But those on the left have soul searching to do as well. Bennett’s successful visit to the UAE is just the latest confirmation that the Abraham Accords have been an astounding success, generating not only cold civility but the real warmth of peace. Claims that moving the U.S. Embassy to Jerusalem would hinder peace have proved to be almost eerily wrong: in fact, the move did not preclude a spate of agreements with the U.A.E., Bahrain, Sudan, Morocco and Oman that have reset Israel’s place in the world.

During his visit, Bennett met with Sheikh Mohammed bin Zayed al Nahyan, the Emirati Crown Prince, for four hours in the latter’s private palace, where they discussed both Iran and ties between their two countries. These tangible results dwarf the fruitless “peace” negotiations that marked the Obama years, and are what happens on the far side of real peace agreements.

The inability to see Trump clearly — both from his left and his right — is a symptom of a broader selective blindness in our culture. When seeing everything through the lens of tribe and identity politics, too many people don’t see anything clearly at all.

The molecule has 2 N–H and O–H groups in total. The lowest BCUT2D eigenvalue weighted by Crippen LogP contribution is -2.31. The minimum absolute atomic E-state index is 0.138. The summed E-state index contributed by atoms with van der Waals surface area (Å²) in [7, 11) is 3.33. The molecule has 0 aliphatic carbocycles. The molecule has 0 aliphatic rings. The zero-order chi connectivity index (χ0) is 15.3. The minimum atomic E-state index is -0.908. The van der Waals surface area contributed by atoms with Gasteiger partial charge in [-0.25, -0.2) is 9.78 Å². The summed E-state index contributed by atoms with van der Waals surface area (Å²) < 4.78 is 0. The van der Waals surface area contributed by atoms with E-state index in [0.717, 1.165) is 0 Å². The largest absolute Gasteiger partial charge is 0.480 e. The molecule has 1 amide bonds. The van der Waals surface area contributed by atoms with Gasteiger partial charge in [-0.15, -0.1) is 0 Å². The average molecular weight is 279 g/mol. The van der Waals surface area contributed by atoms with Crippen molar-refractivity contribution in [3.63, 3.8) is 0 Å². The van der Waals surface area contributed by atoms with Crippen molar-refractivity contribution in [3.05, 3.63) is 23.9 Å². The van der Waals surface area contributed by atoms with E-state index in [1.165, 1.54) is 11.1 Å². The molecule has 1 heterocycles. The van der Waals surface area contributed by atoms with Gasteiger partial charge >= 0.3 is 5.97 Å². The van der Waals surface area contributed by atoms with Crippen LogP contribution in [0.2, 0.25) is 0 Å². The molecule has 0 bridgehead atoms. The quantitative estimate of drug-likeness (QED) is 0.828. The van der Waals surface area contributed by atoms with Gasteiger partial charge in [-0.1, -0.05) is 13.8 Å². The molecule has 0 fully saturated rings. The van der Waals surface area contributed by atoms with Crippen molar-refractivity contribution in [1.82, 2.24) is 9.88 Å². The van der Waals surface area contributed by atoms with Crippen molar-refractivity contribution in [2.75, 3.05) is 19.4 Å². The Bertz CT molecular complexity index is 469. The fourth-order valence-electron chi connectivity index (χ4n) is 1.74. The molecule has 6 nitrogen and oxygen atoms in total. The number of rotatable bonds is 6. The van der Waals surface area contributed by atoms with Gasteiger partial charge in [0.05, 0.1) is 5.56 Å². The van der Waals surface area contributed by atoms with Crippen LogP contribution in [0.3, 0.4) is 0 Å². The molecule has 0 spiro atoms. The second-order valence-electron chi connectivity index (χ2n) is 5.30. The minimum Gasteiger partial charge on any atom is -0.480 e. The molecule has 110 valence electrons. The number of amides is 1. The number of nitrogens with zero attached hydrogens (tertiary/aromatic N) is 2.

Trump’s enemies can’t stop excommunicating everyone who voted for him long enough to notice that Democrats are hemorrhaging Asian and Hispanic voters at alarming rates, or that their cultural commitments like ‘defund the police’ have become electoral poison. The left obsesses too much over Trump possibly ending democracy, and not enough that he might win in a landslide in 2024 if Biden continues to flounder.

The right is also in danger of failing to see what is in front of its eyes as well. Biden’s struggles do not constitute a case for Trump, and the party’s continued fealty to the 45th President does not help but hurts them, both morally and strategically. Just as Americans chose Trump in 2016, so too they chose Biden in 2020 because they wanted to turn the page. Taking that hint is the smart move if Republicans want to win back the White House in 2024 rather than relitigate 2020.

In a time of hardening political binaries, Jews should remain stubborn free agents and swing voters. We are not obligated to show political allegiance to a particular party, but should take help from everywhere and bigotry from nowhere. You can celebrate the Abraham Accords without being a die-hard Trumper, and you can criticize the former president without ‘switching teams’. Our loyalty is to Jewish history, not the vagaries of a career in the limelight.

Our politics often forces us to take sides, a binary choice that is the product of a two-party system and a hyperpolarized moment. But as an individual voter, inconsistency can be an indicator of savvy and strength, of seeing the importance of both the zig and the zag.

Israel doesn’t need Donald Trump to save it, and American Jews don’t need to be shock troops of the right or left. There is another way, if we are willing to go our own way. The better we see the whole picture, the brighter our horizon will look.

To contact the author, email [email protected].